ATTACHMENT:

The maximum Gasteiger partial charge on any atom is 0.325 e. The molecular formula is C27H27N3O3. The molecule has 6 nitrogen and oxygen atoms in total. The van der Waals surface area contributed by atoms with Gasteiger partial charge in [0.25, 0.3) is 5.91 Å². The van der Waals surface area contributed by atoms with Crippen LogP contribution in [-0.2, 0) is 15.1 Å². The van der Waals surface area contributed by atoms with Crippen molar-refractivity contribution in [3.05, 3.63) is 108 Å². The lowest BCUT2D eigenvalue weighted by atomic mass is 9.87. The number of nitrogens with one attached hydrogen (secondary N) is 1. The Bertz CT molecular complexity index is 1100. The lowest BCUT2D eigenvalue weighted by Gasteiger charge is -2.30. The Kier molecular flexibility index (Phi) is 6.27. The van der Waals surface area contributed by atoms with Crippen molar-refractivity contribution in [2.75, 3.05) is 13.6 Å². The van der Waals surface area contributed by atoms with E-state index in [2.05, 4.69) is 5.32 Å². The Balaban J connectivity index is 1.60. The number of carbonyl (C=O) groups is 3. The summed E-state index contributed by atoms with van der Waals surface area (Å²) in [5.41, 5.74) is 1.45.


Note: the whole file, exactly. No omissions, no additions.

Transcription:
The maximum Gasteiger partial charge on any atom is 0.325 e. The molecular formula is C27H27N3O3. The molecule has 6 nitrogen and oxygen atoms in total. The van der Waals surface area contributed by atoms with Gasteiger partial charge in [0.25, 0.3) is 5.91 Å². The van der Waals surface area contributed by atoms with Crippen LogP contribution in [-0.2, 0) is 15.1 Å². The van der Waals surface area contributed by atoms with Crippen molar-refractivity contribution in [3.05, 3.63) is 108 Å². The lowest BCUT2D eigenvalue weighted by atomic mass is 9.87. The number of nitrogens with one attached hydrogen (secondary N) is 1. The Bertz CT molecular complexity index is 1100. The lowest BCUT2D eigenvalue weighted by Gasteiger charge is -2.30. The Kier molecular flexibility index (Phi) is 6.27. The van der Waals surface area contributed by atoms with Crippen molar-refractivity contribution in [2.75, 3.05) is 13.6 Å². The van der Waals surface area contributed by atoms with E-state index in [2.05, 4.69) is 5.32 Å². The Balaban J connectivity index is 1.60. The number of carbonyl (C=O) groups is 3. The summed E-state index contributed by atoms with van der Waals surface area (Å²) in [5.41, 5.74) is 1.45.